Jason Reynolds: Grab the Mic Newsletter, March Edition

This newsletter is the latest in a series of guest posts from Jason Reynolds, the National Ambassador for Young People’s Literature, and was originally published on the Library of Congress blog.

My mother is 75. And that means a lot. It means she’s lived over 27,000 days, which is a whole bunch of days. It means she remembers when watching television was for fancy people—a luxury. Same as running water. And electricity. She remembers the civil rights movement, the March on Washington, the death of Dr. King and President Kennedy. She remembers America going to war and to the moon and to the disco. She remembers the first computer, the first beeper (ask your parents) and the first cellphone. And it’s this last one, the cell phone—well, really the “smart” phone—that’s stumped her. It’s the smart phone, its glowing touchscreen and cartoonish icons, that’s turned her 75 years into what feels to her like 75 minutes.

Don’t get me wrong. She can answer the phone, and make calls. She can even text message, but this would require an entirely different newsletter to explain how long it took me to convince her to even try (she was always afraid she’d hit the wrong letters, as if that matters). I’ve even—and you won’t believe this—but I’ve even gotten her to FaceTime with me over the last year, even though she still doesn’t quite grasp the idea that she’s on speakerphone and doesn’t need to put the phone to her ear. And when she does, I get a full glimpse of what’s going on in her head. Literally.

But last week, she called me (on her house phone), distressed.

“J, I need you to teach me how to send pictures to people on my phone,” she said.

“You want to send someone pictures?”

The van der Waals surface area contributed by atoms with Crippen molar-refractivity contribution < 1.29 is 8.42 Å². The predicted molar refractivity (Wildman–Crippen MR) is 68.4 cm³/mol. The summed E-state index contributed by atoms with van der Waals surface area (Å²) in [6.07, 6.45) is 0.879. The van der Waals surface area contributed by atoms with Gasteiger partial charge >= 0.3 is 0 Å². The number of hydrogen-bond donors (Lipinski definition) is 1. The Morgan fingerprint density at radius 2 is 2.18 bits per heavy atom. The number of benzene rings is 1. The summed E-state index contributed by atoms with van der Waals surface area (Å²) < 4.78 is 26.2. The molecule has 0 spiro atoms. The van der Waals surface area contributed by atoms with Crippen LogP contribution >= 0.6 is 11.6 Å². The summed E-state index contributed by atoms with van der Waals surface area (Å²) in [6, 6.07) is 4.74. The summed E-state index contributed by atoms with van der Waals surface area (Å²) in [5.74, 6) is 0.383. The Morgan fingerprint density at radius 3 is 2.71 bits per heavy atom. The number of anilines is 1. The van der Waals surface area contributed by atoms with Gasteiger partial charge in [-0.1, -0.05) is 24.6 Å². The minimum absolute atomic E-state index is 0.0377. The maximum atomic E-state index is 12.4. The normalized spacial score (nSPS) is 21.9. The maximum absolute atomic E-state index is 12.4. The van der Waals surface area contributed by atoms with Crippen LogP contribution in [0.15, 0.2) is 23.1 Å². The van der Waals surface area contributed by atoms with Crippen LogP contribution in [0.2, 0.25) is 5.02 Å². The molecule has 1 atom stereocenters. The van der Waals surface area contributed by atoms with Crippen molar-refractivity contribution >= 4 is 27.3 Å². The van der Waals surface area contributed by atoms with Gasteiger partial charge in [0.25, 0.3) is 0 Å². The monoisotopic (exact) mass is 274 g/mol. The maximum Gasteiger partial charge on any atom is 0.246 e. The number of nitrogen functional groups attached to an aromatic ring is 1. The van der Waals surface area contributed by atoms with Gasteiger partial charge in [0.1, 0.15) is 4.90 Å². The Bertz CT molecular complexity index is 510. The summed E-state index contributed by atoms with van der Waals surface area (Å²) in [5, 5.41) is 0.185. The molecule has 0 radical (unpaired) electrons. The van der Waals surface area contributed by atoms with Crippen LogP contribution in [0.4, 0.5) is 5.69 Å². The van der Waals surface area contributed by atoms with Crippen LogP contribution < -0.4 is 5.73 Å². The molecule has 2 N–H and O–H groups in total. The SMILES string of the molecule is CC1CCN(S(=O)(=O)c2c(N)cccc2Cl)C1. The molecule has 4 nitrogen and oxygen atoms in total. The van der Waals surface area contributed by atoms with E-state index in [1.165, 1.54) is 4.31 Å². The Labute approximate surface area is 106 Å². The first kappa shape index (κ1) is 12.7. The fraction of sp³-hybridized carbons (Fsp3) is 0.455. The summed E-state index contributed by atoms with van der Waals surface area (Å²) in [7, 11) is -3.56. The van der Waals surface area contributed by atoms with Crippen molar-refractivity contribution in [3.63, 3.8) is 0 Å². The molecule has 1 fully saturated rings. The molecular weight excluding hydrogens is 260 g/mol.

“No,” she said. “But I want to know how to.”

So, I went to her house, and started the tutorial. First, I had to teach her how to take a photo. Then, I had to show her how to find the photo she’d taken. Then, I had to show her how to send it through text.

It took hours. HOURS. And she kept thanking me. Kept apologizing for not understanding this new language, this new (to her) technology. And I kept telling her it was fine. Because it was fine. As a matter of fact, it was better than fine. It was fantastic. Sure, there were frustrating moments, especially when she’d get frustrated with herself. And it was challenging for me to figure out new ways to explain things, reworking my own definitions to help her understand. To meet her where she was. We practiced and practiced, tried and tried, running through it again and again, me trying to help, her begging me not to. And eventually, that weird series of sounds we’ve all gotten used to came through. The sound of a cartoon droplet chimed from her phone, and the ding of a bell from mine. She’d sent. I’d received. She was happy. And I … was something else. I mean, I guess happy is one of the words I’d use. But I was also … full. Because I’d taught my mother something. I’d given the woman who has given me everything a new language. A new skill. A new opportunity to express joy. And in that moment, a moment where learning was recycled between the two of us like breath—she breathing out while I breathed in, only to breathe out again for her to inhale my breath, which was technically her old breath—life unto life, I realized that this is the true meaning of relationship. Of family.

Young reader, I want this for you. You know things your parents don’t know, just like they know things you don’t know. But the only way our specialties are activated is if we’re all open to learn, which means we all—yes, even your parents who are basically older kids—have to be willing to admit when we don’t know. Willing to make that call. Because it’s in the I don’t know where the new experience is. And it’s in the willingness to learn, where love feels electric.

And yes, she sends me pictures all the time.

And no, I can’t make out what any of them are.

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